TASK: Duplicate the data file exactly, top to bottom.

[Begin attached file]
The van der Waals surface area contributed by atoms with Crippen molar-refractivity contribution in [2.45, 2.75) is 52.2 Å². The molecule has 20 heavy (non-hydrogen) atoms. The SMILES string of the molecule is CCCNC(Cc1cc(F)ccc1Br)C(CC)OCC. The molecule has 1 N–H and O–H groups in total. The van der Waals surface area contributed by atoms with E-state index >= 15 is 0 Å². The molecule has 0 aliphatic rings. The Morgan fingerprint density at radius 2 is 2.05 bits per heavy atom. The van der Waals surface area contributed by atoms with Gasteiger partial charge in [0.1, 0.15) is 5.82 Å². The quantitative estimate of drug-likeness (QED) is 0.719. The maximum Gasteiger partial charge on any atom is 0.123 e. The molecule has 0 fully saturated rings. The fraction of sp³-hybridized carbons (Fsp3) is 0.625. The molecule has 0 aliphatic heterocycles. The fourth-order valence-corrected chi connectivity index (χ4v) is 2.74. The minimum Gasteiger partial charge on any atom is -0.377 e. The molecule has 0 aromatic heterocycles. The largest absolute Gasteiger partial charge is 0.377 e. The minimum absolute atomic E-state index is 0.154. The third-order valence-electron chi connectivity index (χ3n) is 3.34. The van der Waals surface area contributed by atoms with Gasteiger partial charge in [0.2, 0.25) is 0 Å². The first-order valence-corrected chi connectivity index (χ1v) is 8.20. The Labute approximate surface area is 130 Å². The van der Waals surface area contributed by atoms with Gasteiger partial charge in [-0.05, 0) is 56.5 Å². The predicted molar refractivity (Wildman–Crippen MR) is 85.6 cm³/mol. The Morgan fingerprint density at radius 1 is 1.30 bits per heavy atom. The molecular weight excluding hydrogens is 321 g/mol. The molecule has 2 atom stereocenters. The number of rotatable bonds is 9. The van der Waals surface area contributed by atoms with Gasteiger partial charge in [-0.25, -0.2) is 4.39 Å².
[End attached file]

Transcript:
The van der Waals surface area contributed by atoms with Crippen molar-refractivity contribution in [2.45, 2.75) is 52.2 Å². The molecule has 20 heavy (non-hydrogen) atoms. The SMILES string of the molecule is CCCNC(Cc1cc(F)ccc1Br)C(CC)OCC. The molecule has 1 N–H and O–H groups in total. The van der Waals surface area contributed by atoms with E-state index >= 15 is 0 Å². The molecule has 0 aliphatic rings. The Morgan fingerprint density at radius 2 is 2.05 bits per heavy atom. The van der Waals surface area contributed by atoms with Gasteiger partial charge in [0.1, 0.15) is 5.82 Å². The quantitative estimate of drug-likeness (QED) is 0.719. The maximum Gasteiger partial charge on any atom is 0.123 e. The molecule has 0 fully saturated rings. The fraction of sp³-hybridized carbons (Fsp3) is 0.625. The molecule has 0 aliphatic heterocycles. The fourth-order valence-corrected chi connectivity index (χ4v) is 2.74. The minimum Gasteiger partial charge on any atom is -0.377 e. The molecule has 0 aromatic heterocycles. The largest absolute Gasteiger partial charge is 0.377 e. The minimum absolute atomic E-state index is 0.154. The third-order valence-electron chi connectivity index (χ3n) is 3.34. The van der Waals surface area contributed by atoms with Gasteiger partial charge in [0.2, 0.25) is 0 Å². The first-order valence-corrected chi connectivity index (χ1v) is 8.20. The Labute approximate surface area is 130 Å². The van der Waals surface area contributed by atoms with Gasteiger partial charge in [-0.05, 0) is 56.5 Å². The predicted molar refractivity (Wildman–Crippen MR) is 85.6 cm³/mol. The Morgan fingerprint density at radius 1 is 1.30 bits per heavy atom. The molecular weight excluding hydrogens is 321 g/mol. The molecule has 2 atom stereocenters. The number of rotatable bonds is 9. The van der Waals surface area contributed by atoms with Gasteiger partial charge in [-0.25, -0.2) is 4.39 Å².